I'll talk to the department director on Tuesday when he gets beck from NYC. The I talked with the teacher today and he told me that it shouldn't need strain relief and wrapping in in Electrical tape should be good enough. I understand the NEC thing and all and I wish we had the money but I'm basicly being told to make everything work safely(i.e. no students getting electrocuted) with what we have on hand. How much do breakout boxes cost, most of our multi is used for semi-permenant runs where we often hang lights but have limited circuits(such as FOH which only has one dropbox)

    If anyone could tell me where to get any documents on the NEC rules specifically regarding multicable, that might be a big help.

    My whole point in this post is to find a way to at least coming close to the spirit of NEC without having to spend a fortune that we don't have. I'm done with this theatre for now and my job is to clear off the unwritten to do list wihich is about 100 pages long. I'm trying to make it the safest I can for next years season as the place is being majorly renovated in a years time and we are really hoping to get some new gear at that point out of the excess from the renovations budget(as on now - $400,000). At that point, it we will have money, but for now I have to work with under $500 max for everything(unit parts, expendables, ect).
     
    Last edited: May 4, 2008
  9. derekleffew

    derekleffew Resident Curmudgeon Senior Team Premium Member

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    I believe Sec. 520-68, "Conductors for Portables" is applicable.
     
  10. STEVETERRY

    STEVETERRY Well-Known Member

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    Sorry, but there is no "in the spirit of the NEC". The cable assembly either is or is not compliant. And electrical tape wrapped around the inner conductors surely is not. Your department director should be made aware of this, since there is liability for him or her.

    The parts to make the box at each end should cost no more than $50, but you need to get a couple of Greenlee punches to punch the holes for the two different size strain reliefs.

    Very important: you need to seek advice and supervision on how to make this box if you are not familiar with the tools, parts, grounding requirements, and risks.

    ST
     
  11. JD

    JD Well-Known Member

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    Funny the subject of Kellems grips came up. I just had one laying on my bench. This one would be good up to 1 inch dia cable. (they get a lot shorter) Kind of like a Chinese handcuff. The two eyelets go on the connectors regular strain relief screws. (See attached)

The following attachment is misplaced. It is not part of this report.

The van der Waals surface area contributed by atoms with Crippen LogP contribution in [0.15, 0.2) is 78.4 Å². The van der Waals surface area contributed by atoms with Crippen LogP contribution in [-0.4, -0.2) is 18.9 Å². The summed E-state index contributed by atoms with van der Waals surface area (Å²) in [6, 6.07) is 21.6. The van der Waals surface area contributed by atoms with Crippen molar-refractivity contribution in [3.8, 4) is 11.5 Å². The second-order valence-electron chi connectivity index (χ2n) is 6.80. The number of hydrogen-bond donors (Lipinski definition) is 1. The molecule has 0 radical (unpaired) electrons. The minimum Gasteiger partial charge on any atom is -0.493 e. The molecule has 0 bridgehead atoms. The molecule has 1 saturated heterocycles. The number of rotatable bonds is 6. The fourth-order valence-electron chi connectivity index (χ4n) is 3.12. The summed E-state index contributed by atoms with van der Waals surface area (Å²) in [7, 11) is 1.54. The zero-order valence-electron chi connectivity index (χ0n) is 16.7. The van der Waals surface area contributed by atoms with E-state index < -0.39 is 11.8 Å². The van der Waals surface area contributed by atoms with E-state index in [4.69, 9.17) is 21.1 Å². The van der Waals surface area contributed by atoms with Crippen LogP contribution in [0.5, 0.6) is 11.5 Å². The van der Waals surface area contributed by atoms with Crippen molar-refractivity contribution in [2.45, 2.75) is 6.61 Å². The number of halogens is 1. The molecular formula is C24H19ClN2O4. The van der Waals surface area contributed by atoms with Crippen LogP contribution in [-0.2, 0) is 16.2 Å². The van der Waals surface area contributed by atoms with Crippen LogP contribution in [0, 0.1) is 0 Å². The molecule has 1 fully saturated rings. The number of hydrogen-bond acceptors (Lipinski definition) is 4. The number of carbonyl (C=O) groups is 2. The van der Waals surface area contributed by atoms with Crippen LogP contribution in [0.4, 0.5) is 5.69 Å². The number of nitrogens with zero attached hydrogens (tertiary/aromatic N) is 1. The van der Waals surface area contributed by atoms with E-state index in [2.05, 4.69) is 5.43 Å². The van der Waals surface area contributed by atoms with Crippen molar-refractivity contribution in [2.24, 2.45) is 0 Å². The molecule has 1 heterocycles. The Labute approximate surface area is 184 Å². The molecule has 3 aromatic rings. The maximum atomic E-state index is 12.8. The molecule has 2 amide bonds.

Last edited: Aug 30, 2008
  12. Les

    Les Well-Known Member

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  13. derekleffew

    derekleffew Resident Curmudgeon Senior Team Premium Member

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    No, but I'm not surprised. Consider what else one could put in a Kellems Grip.:oops: Strain-inducing, rather than strain-relief!
     
  14. Les

    Les Well-Known Member

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    Maybe if you find that the Kellems Grips from your electrical supply house are priced too high, you could find a similar yet cheaper version at your local adult toy store. Derek started it. haha
     
  15. avkid

    avkid Not a New User Fight Leukemia

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    Derek, that's just wrong.
    There are children about, so be careful.
     
  16. derekleffew

    derekleffew Resident Curmudgeon Senior Team Premium Member

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    I was talking about this. Of what are you guys thinking?
     
  17. Les

    Les Well-Known Member

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    uh huh...

    :p
     
  18. Grog12

    Grog12 CBMod CB Mods Premium Member

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    1st rule of holes...when you're in one stop digging.
     
  19. derekleffew

    derekleffew Resident Curmudgeon Senior Team Premium Member

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    Thanks, Grog. I've dug a hole lot a wholes, but nobody ever offered me that bit o' wisdom.;)
     
  20. soundlight

    soundlight Well-Known Member

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    Aww, but it's so much fun to throw them a big shovel after they've been digging with a trowel for a few minutes!